Every year, there are countless books published on how to become a better entrepreneur, and every year, one of those books reigns supreme over all of the others. I read more than 100 books a year.

In 2015, Disrupt You! by Jay Samit was that book.

The book not only offers an important toolkit of entrepreneurial best practices, it also conveys the importance of a mindset shift that can transform individuals and businesses alike. In a world where change is the only constant, Samit recognizes and underscores the need for professional and personal disruption in order to continually transform and reinvent yourself and your business.

It's a great read for entrepreneurs--and everyone from Inc.com to leaders in Silicon Valley is taking notice. Samit's narrative about his experiences with disruption has led to a number of trends in the tech world, though it wasn't always so welcoming of his ideas.

Embracing Transformative Circumstances

Samit's work at EMI Music, Sony, and Universal Music Group provides great examples of how disruption works in practice.

Other media company executives weren't as open to the immense changes happening in their industry at that time. They fought in vain to retain the status quo. Samit, on the other hand, sought out and embraced deals with digital music entrepreneurs who were paving the way with emerging business models that would not only disrupt the music industry's traditional systems but would also grow the market in innovative ways.

At Sony, Samit attempted to unify the different divisions of the company, which had a strong vertical chain of opportunities--from games to movies to music to technology. The potential for the integration of those divisions was a huge advantage in the marketplace. When various departments opted not to cooperate, they missed out on the chance to create leverage that would likely have reinforced and grown the company's market leadership and profits to this day.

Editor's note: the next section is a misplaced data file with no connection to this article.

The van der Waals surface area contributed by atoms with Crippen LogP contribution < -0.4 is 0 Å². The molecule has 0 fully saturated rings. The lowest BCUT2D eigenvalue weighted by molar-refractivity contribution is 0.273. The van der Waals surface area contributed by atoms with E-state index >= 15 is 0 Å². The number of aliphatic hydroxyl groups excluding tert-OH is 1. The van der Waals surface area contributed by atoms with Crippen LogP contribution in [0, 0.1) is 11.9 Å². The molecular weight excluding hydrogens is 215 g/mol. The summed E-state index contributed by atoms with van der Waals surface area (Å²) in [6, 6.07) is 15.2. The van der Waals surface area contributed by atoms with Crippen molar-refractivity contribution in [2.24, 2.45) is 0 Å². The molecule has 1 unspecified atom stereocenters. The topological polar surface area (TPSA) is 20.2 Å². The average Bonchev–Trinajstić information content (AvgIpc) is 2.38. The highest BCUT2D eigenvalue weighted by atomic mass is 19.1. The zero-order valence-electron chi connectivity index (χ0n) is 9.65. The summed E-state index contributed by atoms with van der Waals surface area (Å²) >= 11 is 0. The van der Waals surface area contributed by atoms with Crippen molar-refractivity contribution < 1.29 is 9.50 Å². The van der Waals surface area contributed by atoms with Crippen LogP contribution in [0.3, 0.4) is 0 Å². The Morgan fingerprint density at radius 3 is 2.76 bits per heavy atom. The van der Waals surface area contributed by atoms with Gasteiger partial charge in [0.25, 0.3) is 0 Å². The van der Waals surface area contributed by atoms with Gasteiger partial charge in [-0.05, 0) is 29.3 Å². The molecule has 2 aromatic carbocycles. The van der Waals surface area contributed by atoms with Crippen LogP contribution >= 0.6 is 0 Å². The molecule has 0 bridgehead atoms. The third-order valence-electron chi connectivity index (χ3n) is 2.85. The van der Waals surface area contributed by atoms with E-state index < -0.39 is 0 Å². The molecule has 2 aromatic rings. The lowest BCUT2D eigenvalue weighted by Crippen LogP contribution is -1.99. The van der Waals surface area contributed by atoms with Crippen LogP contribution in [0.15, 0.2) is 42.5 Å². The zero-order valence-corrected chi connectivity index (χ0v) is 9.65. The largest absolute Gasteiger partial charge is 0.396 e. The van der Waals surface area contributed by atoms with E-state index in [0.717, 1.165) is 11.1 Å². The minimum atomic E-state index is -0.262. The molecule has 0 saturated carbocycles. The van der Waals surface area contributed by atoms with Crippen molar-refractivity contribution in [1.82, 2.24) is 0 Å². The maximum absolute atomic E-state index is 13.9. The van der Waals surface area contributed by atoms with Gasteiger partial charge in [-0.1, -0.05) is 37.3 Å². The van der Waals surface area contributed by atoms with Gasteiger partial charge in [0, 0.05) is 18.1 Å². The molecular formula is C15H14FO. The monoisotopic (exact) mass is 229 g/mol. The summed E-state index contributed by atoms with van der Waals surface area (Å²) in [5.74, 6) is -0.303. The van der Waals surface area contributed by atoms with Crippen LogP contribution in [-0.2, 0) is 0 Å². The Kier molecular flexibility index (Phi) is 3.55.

As Samit points out, today's public company CEO would rather overpay for a startup through acquisition at multiples that are hard to justify than have to explain to shareholders the years of losses it would take to enter the same market through innovation. But the potential payoffs of disruption are real for any business. The question is whether entrepreneurs understand what successful innovation actually entails for their businesses and for themselves as individuals.

Here are a few key strategies Samit shares that every entrepreneur should take to heart:

1. Understand the whole of disruption. The real challenge and opportunity for all entrepreneurs is to determine where they can make the most impact, and then to create a game plan of action steps that will allow them to bring their visions to life. For example, knowing that disruption causes vast sums of money to flow from existing businesses to new entrants can help unlock new value chains in any niche ecosystem.

2. Pivot to open a gateway to ongoing innovation. The correct business model and a strategic game plan are as important to the success of your business as building the right technology platform and solutions. But real disrupters hone their foresight so that they are able to respond nimbly to market shifts. Think about how your business might respond to such changes. Do you possess the conviction and willingness to make the most of new opportunities, and are you nimble and agile enough to move quickly?

3. Brainstorm a "zombie" idea. A "zombie" idea is one that can't be killed. Instead of cultivating an idea, try to destroy it. Actively search for your idea's faults and confront them. Anticipating every possible way an idea can fail saves you time and capital and makes your plan all the more marketable when the time comes to execute it.

In business, as in life, change is inevitable. Learning to continually adapt and disrupt can be the deciding factor between whether your company--and you, as an individual--sink or swim.